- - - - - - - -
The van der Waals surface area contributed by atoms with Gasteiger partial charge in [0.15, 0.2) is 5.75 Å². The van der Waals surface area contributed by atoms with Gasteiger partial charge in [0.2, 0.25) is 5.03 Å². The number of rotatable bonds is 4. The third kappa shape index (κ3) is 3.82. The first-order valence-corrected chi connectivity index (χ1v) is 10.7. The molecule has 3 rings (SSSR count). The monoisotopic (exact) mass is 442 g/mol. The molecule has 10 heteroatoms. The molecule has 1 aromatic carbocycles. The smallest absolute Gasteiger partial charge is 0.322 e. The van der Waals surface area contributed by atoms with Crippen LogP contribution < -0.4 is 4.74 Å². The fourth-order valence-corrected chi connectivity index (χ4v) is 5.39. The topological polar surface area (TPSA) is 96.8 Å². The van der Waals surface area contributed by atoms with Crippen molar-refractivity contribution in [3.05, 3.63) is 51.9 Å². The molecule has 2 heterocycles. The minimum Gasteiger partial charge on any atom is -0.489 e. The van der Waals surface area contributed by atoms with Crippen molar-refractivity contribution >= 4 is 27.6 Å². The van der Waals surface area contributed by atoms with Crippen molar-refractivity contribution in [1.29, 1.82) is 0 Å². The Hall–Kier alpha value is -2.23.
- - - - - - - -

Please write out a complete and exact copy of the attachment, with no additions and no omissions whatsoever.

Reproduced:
The van der Waals surface area contributed by atoms with Gasteiger partial charge in [0.15, 0.2) is 5.75 Å². The van der Waals surface area contributed by atoms with Gasteiger partial charge in [0.2, 0.25) is 5.03 Å². The number of rotatable bonds is 4. The third kappa shape index (κ3) is 3.82. The first-order valence-corrected chi connectivity index (χ1v) is 10.7. The molecule has 3 rings (SSSR count). The monoisotopic (exact) mass is 442 g/mol. The molecule has 10 heteroatoms. The molecule has 1 aromatic carbocycles. The smallest absolute Gasteiger partial charge is 0.322 e. The van der Waals surface area contributed by atoms with Crippen LogP contribution < -0.4 is 4.74 Å². The fourth-order valence-corrected chi connectivity index (χ4v) is 5.39. The topological polar surface area (TPSA) is 96.8 Å². The van der Waals surface area contributed by atoms with Crippen molar-refractivity contribution in [3.05, 3.63) is 51.9 Å². The molecule has 2 heterocycles. The minimum Gasteiger partial charge on any atom is -0.489 e. The van der Waals surface area contributed by atoms with Crippen molar-refractivity contribution >= 4 is 27.6 Å². The van der Waals surface area contributed by atoms with Crippen molar-refractivity contribution in [1.29, 1.82) is 0 Å². The Hall–Kier alpha value is -2.23.